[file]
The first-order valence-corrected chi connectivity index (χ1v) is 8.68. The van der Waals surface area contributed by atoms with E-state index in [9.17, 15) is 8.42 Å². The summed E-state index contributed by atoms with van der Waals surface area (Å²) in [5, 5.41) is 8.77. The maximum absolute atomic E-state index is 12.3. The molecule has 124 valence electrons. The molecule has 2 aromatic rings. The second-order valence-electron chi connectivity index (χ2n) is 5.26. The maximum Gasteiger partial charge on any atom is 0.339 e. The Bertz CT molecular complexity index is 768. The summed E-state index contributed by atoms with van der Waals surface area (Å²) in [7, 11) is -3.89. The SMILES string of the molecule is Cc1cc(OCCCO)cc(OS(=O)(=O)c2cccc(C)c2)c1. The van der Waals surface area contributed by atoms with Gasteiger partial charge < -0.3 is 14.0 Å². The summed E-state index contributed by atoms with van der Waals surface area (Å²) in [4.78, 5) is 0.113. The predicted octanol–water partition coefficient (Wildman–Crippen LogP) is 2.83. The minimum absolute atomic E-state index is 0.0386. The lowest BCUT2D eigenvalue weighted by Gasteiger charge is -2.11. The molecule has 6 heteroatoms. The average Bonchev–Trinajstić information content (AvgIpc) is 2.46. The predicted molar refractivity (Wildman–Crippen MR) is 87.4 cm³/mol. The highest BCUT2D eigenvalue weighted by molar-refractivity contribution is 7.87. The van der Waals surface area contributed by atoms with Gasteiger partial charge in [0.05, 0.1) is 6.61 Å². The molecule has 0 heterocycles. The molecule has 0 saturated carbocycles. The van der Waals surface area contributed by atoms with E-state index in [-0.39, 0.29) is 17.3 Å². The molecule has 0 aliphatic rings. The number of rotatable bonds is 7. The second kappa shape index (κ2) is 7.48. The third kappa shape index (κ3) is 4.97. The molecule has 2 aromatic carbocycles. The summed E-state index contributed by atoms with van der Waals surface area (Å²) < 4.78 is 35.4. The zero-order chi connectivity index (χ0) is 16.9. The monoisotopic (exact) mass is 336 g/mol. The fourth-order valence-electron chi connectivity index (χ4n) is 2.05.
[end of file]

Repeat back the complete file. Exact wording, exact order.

The first-order valence-corrected chi connectivity index (χ1v) is 8.68. The van der Waals surface area contributed by atoms with E-state index in [9.17, 15) is 8.42 Å². The summed E-state index contributed by atoms with van der Waals surface area (Å²) in [5, 5.41) is 8.77. The maximum absolute atomic E-state index is 12.3. The molecule has 124 valence electrons. The molecule has 2 aromatic rings. The second-order valence-electron chi connectivity index (χ2n) is 5.26. The maximum Gasteiger partial charge on any atom is 0.339 e. The Bertz CT molecular complexity index is 768. The summed E-state index contributed by atoms with van der Waals surface area (Å²) in [7, 11) is -3.89. The SMILES string of the molecule is Cc1cc(OCCCO)cc(OS(=O)(=O)c2cccc(C)c2)c1. The van der Waals surface area contributed by atoms with Gasteiger partial charge < -0.3 is 14.0 Å². The summed E-state index contributed by atoms with van der Waals surface area (Å²) in [4.78, 5) is 0.113. The predicted octanol–water partition coefficient (Wildman–Crippen LogP) is 2.83. The minimum absolute atomic E-state index is 0.0386. The lowest BCUT2D eigenvalue weighted by Gasteiger charge is -2.11. The molecule has 6 heteroatoms. The average Bonchev–Trinajstić information content (AvgIpc) is 2.46. The predicted molar refractivity (Wildman–Crippen MR) is 87.4 cm³/mol. The highest BCUT2D eigenvalue weighted by molar-refractivity contribution is 7.87. The van der Waals surface area contributed by atoms with Gasteiger partial charge in [0.05, 0.1) is 6.61 Å². The molecule has 0 heterocycles. The molecule has 0 saturated carbocycles. The van der Waals surface area contributed by atoms with E-state index in [-0.39, 0.29) is 17.3 Å². The molecule has 0 aliphatic rings. The number of rotatable bonds is 7. The second kappa shape index (κ2) is 7.48. The third kappa shape index (κ3) is 4.97. The molecule has 2 aromatic carbocycles. The summed E-state index contributed by atoms with van der Waals surface area (Å²) < 4.78 is 35.4. The zero-order chi connectivity index (χ0) is 16.9. The monoisotopic (exact) mass is 336 g/mol. The fourth-order valence-electron chi connectivity index (χ4n) is 2.05.